And while prostitutes face various dangers in their line of work, the residents living in red-light districts also complain of a number of problems related to prostitution.

"There are many ways in which we feel the presence of prostitutes. At night they disturb us by yelling. They throw garbage around and urinate. They often damage entrances and enter residential homes. People are afraid of pimps, who loiter in bushes or in other places and are often very rude when approached," said Tesárová.

Many of the inconveniences suffered by local inhabitants are related to how the prostitutes go about their business.

"Prostitutes provide sexual services right under our windows, in lit cars. They often throw away used condoms in the street," said Tesárová.

These are recent problems for residents, because before the fall of communism, prostitution was never practised openly on the streets.

"This situation has been around for about eight years now. Before that, we never encountered anything like this in our neighbourhood," said Tesárová.

Although residents and prostitution experts agree that legislation needs to be created to regulate sex workers, the state has indicated that such a move is a long way off.

"The Interior Ministry is currently not planning any changes in the legal regulation of prostitution. It is included neither in the governmental manifesto, nor in the timetable of the government's legislative tasks," said Pôbišová.

With the government turning a blind eye to the oldest profession and the various problems it causes, it is up to NGOs, working with people in the field, to help both the prostitutes and the local residents.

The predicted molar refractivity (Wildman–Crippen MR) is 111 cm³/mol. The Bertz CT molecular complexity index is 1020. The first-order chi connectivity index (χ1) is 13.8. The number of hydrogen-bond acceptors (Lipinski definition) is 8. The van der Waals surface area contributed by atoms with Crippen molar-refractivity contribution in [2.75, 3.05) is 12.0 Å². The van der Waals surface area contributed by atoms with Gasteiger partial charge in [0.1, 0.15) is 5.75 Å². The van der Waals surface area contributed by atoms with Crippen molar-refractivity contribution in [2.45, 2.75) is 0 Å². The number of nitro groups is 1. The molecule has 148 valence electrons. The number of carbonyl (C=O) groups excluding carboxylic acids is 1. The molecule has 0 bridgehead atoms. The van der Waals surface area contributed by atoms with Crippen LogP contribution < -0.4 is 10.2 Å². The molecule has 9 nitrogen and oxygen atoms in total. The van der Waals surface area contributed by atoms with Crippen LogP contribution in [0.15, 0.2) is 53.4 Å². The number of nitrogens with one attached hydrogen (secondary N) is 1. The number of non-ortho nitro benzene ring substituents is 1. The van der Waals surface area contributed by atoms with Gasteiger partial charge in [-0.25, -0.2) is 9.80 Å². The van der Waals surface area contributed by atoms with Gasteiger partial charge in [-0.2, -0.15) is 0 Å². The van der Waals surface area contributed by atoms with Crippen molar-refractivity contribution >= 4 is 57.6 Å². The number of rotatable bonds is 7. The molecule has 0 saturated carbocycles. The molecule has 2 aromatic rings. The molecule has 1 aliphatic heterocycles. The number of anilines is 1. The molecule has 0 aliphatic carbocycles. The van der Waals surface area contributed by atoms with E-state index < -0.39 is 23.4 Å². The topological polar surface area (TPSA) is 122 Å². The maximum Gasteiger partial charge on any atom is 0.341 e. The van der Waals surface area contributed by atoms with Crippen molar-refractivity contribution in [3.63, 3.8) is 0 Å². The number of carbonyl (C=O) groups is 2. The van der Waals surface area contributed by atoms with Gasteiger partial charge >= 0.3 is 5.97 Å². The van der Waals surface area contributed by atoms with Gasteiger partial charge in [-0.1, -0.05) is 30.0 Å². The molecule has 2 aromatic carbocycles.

One of these organisations is Odyseus, which has run an outreach programme for prostitutes and drug users in the streets of Bratislava for several years, focusing on health education, social and legal issues, and the provision of materials such as condoms and clean syringes for prostitutes who are also drug users.

"I appreciate the efforts of NGO workers and volunteers, because they are doing their very best to protect the health of not only prostitutes, but all of us. Competent decision makers, such as politicians and health workers, do not realise - or do not want to realise - how important that work is," said Tesárová.

But activists say there are too few such organisations working in Slovakia.

"There are currently only two organizations in the country that work with sex workers. Both of these operate in the Slovak capital, which is insufficient," said Jirešová.

And the two NGOs that do this type of work say that conditions are almost impossible.

"The main problem Odyseus encounters is a lack of state support, which prevents us from paying the outreach workers, even though it is a hazardous and highly professional work. We're unable to get the premises and equipment we need," said Jirešová.

Besides taking care of some of the prostitutes' basic needs, Odyseus workers try to help sex workers get in contact with organisations such as clinics that can help them lead a normal life.

"It is important to mention that the people with whom we work often find themselves outside the existing social system and are not in touch with institutions that are intended to help them. The very nature of these institutions often makes it difficult for people working in the sex business to access them. This is made even worse by the condemning attitude of many state workers," said Jirešová.

According to Jirešová, this behaviour reflects the opinions of society as a whole.

"This society is very judgmental and has a stigmatising approach to prostitutes. It should learn to have a more realistic attitude towards prostitution and see it as a job," she said.

In her view, the time is ripe for sex workers to mobilise, and push for a law that would put them on the same footing as any other professionals.

"Prostitutes should try to form their own organisation, something like a guild or a trade union, which would defend the rights of people working in the sex business and try to get favourable legislation passed," said Jirešová.